I took my time at filling up before cruising off down the footpath like surface of the popular Atiwhakatu Track, but I was noticeably slowing down. I wasn’t even at the halfway point and the doubts had started. Both the track and the hut were cranking with day walkers and overnighting families therefore catching a lift back to my car in Kaitoke from the Mt Holdsworth Rd car park probably wouldn’t be an issue. No, I was going to do the 360m rooty steep climb up the River Ridge Track to Pig Flat, climb number four for the day, and tried to put the thoughts of quitting out of my head. The most technically challenging trails along the route were over and done with, the rest should be a breeze right?


Topping out I finally got cell phone coverage and received a text message of encouragement from Dani. I fired back a couple to let her know I was safe and on schedule but I was slowing down. There was still an opportunity to bail, but at the Totara Creek Track intersection a bunch of trampers heckled me about being too slow for the Jumbo-Holdsworth Race that had been held earlier that day. I laughed and replied it was my second lap and then promptly turned down towards Totara Creek to the cries of one guy that I was going the wrong way. I’d committed now. No way was I heading back past them! My feet were taking a pounding and my soles were beginning to feel it. The descent to Totara Flats Hut was brutal on them and I made a mental note to look at investing in a pair of trail shoes with a bit more padding. I started to concentrate on just moving forwards and it was a relief to hit the flats before the massive swing bridge to the hut.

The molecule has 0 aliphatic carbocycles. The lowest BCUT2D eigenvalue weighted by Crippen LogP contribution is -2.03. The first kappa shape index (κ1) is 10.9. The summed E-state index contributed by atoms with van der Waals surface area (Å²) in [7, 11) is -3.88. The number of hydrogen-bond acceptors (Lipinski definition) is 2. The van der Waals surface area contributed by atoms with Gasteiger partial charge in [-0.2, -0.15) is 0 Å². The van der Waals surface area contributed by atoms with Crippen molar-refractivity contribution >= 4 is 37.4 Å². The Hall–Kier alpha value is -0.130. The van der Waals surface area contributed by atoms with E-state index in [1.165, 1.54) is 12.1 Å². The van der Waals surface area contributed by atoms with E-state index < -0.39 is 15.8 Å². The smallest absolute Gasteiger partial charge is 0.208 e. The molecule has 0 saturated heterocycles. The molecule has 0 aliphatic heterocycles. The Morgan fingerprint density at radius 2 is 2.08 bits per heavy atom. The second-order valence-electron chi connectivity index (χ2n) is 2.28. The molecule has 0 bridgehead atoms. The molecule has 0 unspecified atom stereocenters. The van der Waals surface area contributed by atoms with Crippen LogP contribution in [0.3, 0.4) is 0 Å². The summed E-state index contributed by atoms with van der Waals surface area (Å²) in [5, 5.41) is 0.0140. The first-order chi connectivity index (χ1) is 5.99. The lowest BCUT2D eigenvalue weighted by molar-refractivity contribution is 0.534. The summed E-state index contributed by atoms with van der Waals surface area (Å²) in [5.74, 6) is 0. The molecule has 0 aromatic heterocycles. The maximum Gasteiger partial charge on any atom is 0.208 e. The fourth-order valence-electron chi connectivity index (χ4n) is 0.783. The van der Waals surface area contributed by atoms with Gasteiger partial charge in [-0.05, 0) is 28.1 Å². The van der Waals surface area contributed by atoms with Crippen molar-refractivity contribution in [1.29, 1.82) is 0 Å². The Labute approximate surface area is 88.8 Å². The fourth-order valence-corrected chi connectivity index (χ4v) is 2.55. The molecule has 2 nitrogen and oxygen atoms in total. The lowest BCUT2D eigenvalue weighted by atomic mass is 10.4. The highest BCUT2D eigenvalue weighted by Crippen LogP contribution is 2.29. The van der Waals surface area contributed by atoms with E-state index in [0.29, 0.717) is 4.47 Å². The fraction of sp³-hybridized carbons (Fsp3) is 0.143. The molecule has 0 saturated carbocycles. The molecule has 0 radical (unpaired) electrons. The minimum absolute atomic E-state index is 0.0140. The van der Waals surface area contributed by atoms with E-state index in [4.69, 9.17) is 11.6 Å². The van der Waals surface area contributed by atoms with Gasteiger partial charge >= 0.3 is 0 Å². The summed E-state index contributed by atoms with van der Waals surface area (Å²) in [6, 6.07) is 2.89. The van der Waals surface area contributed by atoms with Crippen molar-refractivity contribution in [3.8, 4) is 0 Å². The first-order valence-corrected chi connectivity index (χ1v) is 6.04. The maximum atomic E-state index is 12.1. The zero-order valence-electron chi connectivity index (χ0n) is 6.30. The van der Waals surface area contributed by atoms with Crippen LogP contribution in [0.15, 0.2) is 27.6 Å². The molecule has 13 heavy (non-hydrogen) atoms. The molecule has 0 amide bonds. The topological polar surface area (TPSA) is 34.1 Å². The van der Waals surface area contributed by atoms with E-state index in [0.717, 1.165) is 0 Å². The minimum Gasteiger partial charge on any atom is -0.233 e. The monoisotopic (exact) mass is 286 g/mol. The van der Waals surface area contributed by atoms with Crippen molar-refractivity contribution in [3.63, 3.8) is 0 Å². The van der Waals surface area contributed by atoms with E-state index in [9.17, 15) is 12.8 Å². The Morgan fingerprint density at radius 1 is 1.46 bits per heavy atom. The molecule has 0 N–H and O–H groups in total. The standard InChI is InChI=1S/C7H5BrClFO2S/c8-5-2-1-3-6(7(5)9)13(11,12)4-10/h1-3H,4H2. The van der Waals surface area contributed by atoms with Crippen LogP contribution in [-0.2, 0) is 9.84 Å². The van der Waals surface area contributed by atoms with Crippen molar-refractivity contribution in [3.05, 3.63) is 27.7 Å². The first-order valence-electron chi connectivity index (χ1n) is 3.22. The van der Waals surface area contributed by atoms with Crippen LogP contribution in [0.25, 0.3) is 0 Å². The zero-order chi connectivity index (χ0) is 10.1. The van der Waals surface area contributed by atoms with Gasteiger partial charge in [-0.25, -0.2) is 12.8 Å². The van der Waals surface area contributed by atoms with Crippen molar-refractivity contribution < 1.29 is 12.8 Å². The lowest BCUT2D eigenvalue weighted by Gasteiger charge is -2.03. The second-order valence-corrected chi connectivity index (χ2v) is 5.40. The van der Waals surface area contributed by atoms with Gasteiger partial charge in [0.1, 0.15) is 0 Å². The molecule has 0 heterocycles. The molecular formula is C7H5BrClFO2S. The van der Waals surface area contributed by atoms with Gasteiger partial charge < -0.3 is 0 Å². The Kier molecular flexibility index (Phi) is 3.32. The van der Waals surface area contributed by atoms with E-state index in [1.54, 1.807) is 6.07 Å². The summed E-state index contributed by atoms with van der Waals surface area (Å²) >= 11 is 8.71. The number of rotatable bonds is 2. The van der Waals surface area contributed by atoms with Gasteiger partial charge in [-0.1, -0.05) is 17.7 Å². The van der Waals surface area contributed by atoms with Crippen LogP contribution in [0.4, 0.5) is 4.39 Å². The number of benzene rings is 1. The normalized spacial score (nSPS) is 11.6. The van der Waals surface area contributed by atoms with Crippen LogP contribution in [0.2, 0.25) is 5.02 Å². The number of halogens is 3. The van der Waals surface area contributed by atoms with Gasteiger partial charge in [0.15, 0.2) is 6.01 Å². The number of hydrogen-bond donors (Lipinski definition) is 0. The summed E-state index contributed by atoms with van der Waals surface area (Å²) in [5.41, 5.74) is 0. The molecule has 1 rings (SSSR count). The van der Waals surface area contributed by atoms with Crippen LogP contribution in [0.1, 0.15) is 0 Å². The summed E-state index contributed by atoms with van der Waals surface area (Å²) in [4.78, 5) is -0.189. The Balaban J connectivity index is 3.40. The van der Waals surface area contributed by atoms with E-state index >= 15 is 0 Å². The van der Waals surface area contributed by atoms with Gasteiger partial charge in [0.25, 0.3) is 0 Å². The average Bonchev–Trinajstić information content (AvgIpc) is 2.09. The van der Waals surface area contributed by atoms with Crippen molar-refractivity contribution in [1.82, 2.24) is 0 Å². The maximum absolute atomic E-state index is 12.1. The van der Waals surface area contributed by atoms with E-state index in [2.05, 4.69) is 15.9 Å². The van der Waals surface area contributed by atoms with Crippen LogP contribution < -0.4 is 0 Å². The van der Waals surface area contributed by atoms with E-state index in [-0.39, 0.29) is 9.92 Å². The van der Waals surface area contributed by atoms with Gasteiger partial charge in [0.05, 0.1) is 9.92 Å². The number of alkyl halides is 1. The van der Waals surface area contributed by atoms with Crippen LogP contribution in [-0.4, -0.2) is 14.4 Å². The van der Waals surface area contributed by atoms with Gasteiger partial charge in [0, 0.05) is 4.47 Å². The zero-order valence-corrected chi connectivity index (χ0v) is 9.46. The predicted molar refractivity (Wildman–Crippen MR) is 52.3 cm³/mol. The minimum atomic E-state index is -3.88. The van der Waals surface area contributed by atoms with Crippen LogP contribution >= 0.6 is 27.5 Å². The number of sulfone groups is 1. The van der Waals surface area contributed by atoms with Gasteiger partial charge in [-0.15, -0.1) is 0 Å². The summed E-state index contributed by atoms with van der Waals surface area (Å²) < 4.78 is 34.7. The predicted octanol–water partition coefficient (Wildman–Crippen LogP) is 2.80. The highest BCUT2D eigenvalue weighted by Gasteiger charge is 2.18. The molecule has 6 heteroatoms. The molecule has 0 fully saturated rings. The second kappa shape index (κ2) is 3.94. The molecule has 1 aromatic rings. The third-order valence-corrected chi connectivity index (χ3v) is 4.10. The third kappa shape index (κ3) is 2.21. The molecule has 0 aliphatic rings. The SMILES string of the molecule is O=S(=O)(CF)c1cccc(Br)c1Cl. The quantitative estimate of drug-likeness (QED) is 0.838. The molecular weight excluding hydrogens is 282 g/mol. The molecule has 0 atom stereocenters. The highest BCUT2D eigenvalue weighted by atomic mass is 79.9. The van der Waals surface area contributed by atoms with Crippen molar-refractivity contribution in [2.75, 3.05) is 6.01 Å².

Totara Flats Hut – Cone Hut: 3:40pm – 6:30pm

Past Totara Flats Hut it was out into the grassy meadows in perfect weather. A few clouds were about but they disappeared before I reached the climb over Cone Saddle. The Waiohine River looked stunning with crystal clear water with several occupied camp sites along its banks. The memory of the climb over Cone Saddle, climb five for the day, was relatively fresh after racing over it almost a year ago during the Tararua Mountain Race (Holdsworth to Kaitoke version). I knew it was going to be long and deceptive. True to form it went on for a while, but the top finally appeared whilst in the company of a father and son out doing a loop walk from Waiohine Gorge.